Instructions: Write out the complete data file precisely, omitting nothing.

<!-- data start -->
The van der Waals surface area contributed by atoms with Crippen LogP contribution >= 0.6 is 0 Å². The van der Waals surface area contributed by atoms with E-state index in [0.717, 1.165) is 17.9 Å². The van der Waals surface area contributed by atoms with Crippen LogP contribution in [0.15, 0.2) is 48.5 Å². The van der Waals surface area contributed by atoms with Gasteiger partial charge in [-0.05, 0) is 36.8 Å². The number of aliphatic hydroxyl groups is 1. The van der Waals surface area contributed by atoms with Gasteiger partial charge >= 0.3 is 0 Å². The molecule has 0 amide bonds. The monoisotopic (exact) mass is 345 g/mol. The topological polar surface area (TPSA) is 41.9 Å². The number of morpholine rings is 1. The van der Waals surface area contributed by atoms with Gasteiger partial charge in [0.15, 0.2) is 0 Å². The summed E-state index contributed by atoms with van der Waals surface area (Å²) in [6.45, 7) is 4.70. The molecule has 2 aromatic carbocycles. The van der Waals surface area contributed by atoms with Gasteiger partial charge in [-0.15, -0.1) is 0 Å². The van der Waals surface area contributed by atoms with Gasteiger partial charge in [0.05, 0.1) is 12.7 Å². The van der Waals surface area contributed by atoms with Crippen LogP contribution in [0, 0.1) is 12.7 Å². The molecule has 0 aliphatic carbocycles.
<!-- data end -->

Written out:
The van der Waals surface area contributed by atoms with Crippen LogP contribution >= 0.6 is 0 Å². The van der Waals surface area contributed by atoms with E-state index in [0.717, 1.165) is 17.9 Å². The van der Waals surface area contributed by atoms with Crippen LogP contribution in [0.15, 0.2) is 48.5 Å². The van der Waals surface area contributed by atoms with Gasteiger partial charge in [-0.05, 0) is 36.8 Å². The number of aliphatic hydroxyl groups is 1. The van der Waals surface area contributed by atoms with Gasteiger partial charge >= 0.3 is 0 Å². The molecule has 0 amide bonds. The monoisotopic (exact) mass is 345 g/mol. The topological polar surface area (TPSA) is 41.9 Å². The number of morpholine rings is 1. The van der Waals surface area contributed by atoms with Gasteiger partial charge in [0.15, 0.2) is 0 Å². The summed E-state index contributed by atoms with van der Waals surface area (Å²) in [6.45, 7) is 4.70. The molecule has 2 aromatic carbocycles. The van der Waals surface area contributed by atoms with Gasteiger partial charge in [-0.15, -0.1) is 0 Å². The van der Waals surface area contributed by atoms with Gasteiger partial charge in [0.05, 0.1) is 12.7 Å². The van der Waals surface area contributed by atoms with Crippen LogP contribution in [0, 0.1) is 12.7 Å². The molecule has 0 aliphatic carbocycles.